If the PSA remains detectable or starts to rise after a radical prostatectomy, there must be prostate cells producing it. This is almost always the first sign of a persistent or returning cancer. If the PSA becomes detectable the doctor may repeat the test to confirm the level and may monitor the PSA for many months before recommending a treatment. The treatment decision depends on where the likely site(s) of the cancer recurrence is.
One possibility is that the cancer cells remain only in the pelvic region (in the area close to where the prostate was). The tissue removed during surgery, for example, may show that the cancer extends to the cut edge (positive surgical margin), suggesting that some cells may remain in that area. Radiotherapy may be offered immediately after surgery (adjuvant radiotherapy) if the results suggest some cancer remains in the operation site. This may be the case if there is a positive surgical margin, the cancer has spread just outside the prostate (called locally advanced) or the cancer is high grade (Gleason score 8–10).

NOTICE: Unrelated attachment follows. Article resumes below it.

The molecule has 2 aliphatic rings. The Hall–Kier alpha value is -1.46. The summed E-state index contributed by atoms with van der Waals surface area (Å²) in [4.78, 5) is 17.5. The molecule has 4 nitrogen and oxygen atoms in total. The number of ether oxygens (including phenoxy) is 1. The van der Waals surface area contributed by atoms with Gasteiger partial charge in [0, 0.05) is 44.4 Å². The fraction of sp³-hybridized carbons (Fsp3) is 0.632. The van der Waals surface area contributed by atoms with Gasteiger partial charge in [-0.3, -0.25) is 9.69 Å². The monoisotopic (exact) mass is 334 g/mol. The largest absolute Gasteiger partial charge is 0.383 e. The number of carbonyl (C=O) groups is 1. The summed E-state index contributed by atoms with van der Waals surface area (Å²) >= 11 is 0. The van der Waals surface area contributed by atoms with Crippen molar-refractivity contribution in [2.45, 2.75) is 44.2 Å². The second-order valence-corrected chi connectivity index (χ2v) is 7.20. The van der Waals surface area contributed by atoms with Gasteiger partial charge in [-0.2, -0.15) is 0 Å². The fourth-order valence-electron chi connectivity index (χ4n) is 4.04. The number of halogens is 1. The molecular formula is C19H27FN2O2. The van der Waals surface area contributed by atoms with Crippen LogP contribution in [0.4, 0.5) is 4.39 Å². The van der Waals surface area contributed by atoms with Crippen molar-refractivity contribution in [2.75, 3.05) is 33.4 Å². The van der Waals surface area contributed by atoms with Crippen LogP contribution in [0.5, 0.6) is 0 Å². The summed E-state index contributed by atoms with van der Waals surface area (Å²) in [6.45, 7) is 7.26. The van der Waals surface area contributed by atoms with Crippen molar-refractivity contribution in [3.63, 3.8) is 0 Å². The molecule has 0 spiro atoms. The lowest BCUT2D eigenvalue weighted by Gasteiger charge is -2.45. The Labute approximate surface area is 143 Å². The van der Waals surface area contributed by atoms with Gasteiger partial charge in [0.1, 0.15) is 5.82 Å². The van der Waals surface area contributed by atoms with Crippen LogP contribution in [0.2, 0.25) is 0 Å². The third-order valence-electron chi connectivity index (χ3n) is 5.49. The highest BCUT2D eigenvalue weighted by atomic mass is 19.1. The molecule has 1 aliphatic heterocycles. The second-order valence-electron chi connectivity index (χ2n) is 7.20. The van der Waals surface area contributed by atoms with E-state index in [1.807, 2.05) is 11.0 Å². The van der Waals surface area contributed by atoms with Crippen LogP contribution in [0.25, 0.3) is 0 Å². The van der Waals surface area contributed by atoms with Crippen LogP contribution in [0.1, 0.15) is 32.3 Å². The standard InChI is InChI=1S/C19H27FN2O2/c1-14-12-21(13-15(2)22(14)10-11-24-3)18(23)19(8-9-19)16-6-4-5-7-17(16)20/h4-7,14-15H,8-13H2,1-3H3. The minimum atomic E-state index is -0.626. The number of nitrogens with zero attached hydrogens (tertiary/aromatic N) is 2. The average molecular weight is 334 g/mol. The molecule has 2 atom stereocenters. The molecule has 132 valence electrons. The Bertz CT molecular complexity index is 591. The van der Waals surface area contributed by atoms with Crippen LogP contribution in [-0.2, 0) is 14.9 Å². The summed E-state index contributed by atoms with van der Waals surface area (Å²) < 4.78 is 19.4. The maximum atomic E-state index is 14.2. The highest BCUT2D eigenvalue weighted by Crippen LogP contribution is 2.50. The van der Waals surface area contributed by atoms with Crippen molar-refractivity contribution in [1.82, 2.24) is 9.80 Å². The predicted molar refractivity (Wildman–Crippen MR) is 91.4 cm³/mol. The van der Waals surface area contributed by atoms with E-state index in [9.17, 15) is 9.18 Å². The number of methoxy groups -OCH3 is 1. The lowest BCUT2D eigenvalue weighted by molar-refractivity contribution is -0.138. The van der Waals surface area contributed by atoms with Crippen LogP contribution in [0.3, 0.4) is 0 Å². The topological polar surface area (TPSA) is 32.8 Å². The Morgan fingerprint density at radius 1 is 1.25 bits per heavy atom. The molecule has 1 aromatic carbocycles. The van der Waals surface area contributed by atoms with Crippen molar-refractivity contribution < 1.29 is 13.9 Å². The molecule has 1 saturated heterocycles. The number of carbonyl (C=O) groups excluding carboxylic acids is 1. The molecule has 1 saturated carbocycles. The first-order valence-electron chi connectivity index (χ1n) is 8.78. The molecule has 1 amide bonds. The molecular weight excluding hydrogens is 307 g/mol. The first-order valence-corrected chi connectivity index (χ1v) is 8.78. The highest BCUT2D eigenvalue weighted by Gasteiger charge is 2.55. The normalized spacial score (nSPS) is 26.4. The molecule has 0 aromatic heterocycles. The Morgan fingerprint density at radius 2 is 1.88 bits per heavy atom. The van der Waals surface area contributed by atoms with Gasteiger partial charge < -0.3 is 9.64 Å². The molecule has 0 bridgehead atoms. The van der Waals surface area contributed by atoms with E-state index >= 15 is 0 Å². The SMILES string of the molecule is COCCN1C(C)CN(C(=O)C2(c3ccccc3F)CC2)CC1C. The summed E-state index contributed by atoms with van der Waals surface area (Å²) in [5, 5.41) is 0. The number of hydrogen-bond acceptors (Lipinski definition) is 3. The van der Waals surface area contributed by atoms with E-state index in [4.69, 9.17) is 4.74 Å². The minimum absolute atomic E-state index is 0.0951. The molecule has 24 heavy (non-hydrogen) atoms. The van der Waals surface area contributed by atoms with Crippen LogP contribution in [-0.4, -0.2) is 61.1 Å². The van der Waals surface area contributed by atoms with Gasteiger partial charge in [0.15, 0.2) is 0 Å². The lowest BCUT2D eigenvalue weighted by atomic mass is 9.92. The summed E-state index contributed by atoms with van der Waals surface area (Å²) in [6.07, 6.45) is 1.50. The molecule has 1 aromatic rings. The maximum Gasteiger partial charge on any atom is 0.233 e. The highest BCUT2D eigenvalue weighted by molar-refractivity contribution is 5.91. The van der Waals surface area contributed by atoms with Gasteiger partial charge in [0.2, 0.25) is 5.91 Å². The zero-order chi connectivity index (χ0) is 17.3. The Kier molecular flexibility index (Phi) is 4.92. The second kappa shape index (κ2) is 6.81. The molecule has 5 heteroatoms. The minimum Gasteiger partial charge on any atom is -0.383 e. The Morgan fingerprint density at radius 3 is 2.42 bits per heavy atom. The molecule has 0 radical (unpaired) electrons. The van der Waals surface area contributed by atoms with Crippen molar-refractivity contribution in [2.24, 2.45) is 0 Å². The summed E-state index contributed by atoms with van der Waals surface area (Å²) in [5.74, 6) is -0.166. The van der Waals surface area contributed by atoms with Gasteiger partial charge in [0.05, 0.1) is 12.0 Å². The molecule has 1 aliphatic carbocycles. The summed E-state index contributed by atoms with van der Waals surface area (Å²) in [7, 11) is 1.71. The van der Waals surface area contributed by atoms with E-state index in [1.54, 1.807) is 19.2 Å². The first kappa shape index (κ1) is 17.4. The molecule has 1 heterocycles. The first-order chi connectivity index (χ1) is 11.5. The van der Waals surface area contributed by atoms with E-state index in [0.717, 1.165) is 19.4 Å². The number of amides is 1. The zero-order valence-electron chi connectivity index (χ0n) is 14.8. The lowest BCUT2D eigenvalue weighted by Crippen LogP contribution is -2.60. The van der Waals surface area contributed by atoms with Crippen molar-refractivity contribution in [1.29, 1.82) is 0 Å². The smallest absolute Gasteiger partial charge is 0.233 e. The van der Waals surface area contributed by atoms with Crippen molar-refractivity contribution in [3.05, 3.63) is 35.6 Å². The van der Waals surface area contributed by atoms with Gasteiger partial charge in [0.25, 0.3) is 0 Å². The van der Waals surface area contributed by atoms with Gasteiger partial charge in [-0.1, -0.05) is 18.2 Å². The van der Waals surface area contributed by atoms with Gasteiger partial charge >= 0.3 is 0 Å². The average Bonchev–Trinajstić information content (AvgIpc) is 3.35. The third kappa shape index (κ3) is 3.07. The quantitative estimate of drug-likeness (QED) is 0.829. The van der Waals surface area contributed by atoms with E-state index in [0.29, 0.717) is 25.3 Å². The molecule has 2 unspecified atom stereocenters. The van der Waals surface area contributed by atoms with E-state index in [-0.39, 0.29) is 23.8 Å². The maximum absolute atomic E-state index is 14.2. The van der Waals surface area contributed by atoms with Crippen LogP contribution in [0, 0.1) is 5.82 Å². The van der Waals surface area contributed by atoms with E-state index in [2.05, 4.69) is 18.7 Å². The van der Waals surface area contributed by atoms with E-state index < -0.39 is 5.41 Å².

A bone scan, CT scan or MRI investigation can help to determine if the cancer has spread to other parts of the body. However it is not as useful in men with a PSA only just starting to rise. This is because the amount of cancer is still small and these tests cannot locate small amounts of cancer.
If cancer is identified in the pelvic area and not elsewhere in the body, radiotherapy can be used to treat it. This is called salvage radiotherapy. It has a mild to moderate chance of curing the cancer. Salvage radiotherapy after surgery is most effective if given when the PSA is still low (less than 0.5 ng/mL).
If the PSA continues to rise and the cancer has spread beyond the prostate area, the most common treatment is hormone treatment (removal of male hormone activity), since most prostate cancer cells need male hormone to grow.
There is debate about the best time to start hormone treatment. Many urologists suggest starting before the PSA climbs above 15 ng/mL. This decision depends on the rate at which the PSA is rising and how the man feels about the side effects of this treatment (see Mr PHIP No. 5).